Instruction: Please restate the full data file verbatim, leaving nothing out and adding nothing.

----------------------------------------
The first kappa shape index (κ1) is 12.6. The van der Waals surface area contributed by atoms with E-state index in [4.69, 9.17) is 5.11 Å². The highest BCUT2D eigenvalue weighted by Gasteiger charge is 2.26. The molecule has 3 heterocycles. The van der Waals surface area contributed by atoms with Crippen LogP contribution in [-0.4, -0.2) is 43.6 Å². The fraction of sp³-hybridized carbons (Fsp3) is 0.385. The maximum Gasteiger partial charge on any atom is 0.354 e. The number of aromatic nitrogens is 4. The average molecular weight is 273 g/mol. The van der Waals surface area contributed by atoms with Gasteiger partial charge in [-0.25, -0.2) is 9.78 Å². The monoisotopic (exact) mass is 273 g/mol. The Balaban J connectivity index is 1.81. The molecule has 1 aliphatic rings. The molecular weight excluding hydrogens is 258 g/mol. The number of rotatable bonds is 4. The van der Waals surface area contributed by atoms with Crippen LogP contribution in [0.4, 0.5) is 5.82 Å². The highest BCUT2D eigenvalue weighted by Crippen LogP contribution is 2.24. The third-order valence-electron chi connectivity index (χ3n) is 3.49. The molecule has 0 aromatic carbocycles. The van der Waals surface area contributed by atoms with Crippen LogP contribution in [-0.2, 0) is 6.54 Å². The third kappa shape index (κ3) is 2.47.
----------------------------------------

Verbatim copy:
The first kappa shape index (κ1) is 12.6. The van der Waals surface area contributed by atoms with E-state index in [4.69, 9.17) is 5.11 Å². The highest BCUT2D eigenvalue weighted by Gasteiger charge is 2.26. The molecule has 3 heterocycles. The van der Waals surface area contributed by atoms with Crippen LogP contribution in [-0.4, -0.2) is 43.6 Å². The fraction of sp³-hybridized carbons (Fsp3) is 0.385. The maximum Gasteiger partial charge on any atom is 0.354 e. The number of aromatic nitrogens is 4. The average molecular weight is 273 g/mol. The van der Waals surface area contributed by atoms with Gasteiger partial charge in [-0.25, -0.2) is 9.78 Å². The monoisotopic (exact) mass is 273 g/mol. The Balaban J connectivity index is 1.81. The molecule has 1 aliphatic rings. The molecular weight excluding hydrogens is 258 g/mol. The number of rotatable bonds is 4. The van der Waals surface area contributed by atoms with Crippen LogP contribution in [0.4, 0.5) is 5.82 Å². The highest BCUT2D eigenvalue weighted by Crippen LogP contribution is 2.24. The third-order valence-electron chi connectivity index (χ3n) is 3.49. The molecule has 0 aromatic carbocycles. The van der Waals surface area contributed by atoms with Crippen LogP contribution in [-0.2, 0) is 6.54 Å². The third kappa shape index (κ3) is 2.47.